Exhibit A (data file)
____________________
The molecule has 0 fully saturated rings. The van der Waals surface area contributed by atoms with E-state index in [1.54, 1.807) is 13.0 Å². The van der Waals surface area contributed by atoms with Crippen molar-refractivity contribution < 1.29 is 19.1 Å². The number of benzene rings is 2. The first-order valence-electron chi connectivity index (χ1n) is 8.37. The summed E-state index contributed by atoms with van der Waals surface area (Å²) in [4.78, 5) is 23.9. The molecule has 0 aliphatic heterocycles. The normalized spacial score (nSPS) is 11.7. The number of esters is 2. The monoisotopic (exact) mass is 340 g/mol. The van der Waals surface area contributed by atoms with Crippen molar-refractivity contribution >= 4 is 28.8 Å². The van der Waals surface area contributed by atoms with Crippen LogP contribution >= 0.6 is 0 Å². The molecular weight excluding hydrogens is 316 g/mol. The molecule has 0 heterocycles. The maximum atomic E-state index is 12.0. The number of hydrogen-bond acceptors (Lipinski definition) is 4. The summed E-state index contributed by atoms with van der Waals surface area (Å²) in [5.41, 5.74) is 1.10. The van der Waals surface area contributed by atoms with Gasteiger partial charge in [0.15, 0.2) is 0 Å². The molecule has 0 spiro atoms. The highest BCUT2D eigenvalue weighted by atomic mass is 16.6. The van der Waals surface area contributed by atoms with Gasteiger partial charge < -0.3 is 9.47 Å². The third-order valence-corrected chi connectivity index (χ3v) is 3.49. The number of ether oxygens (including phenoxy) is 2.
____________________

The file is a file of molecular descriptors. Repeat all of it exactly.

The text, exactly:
The molecule has 0 fully saturated rings. The van der Waals surface area contributed by atoms with E-state index in [1.54, 1.807) is 13.0 Å². The van der Waals surface area contributed by atoms with Crippen molar-refractivity contribution < 1.29 is 19.1 Å². The number of benzene rings is 2. The first-order valence-electron chi connectivity index (χ1n) is 8.37. The summed E-state index contributed by atoms with van der Waals surface area (Å²) in [4.78, 5) is 23.9. The molecule has 0 aliphatic heterocycles. The normalized spacial score (nSPS) is 11.7. The number of esters is 2. The monoisotopic (exact) mass is 340 g/mol. The van der Waals surface area contributed by atoms with Crippen molar-refractivity contribution >= 4 is 28.8 Å². The van der Waals surface area contributed by atoms with Crippen LogP contribution >= 0.6 is 0 Å². The molecular weight excluding hydrogens is 316 g/mol. The molecule has 0 heterocycles. The maximum atomic E-state index is 12.0. The number of hydrogen-bond acceptors (Lipinski definition) is 4. The summed E-state index contributed by atoms with van der Waals surface area (Å²) in [5.41, 5.74) is 1.10. The van der Waals surface area contributed by atoms with Gasteiger partial charge in [0.15, 0.2) is 0 Å². The molecule has 0 spiro atoms. The highest BCUT2D eigenvalue weighted by atomic mass is 16.6. The van der Waals surface area contributed by atoms with Gasteiger partial charge < -0.3 is 9.47 Å². The third-order valence-corrected chi connectivity index (χ3v) is 3.49. The number of ether oxygens (including phenoxy) is 2.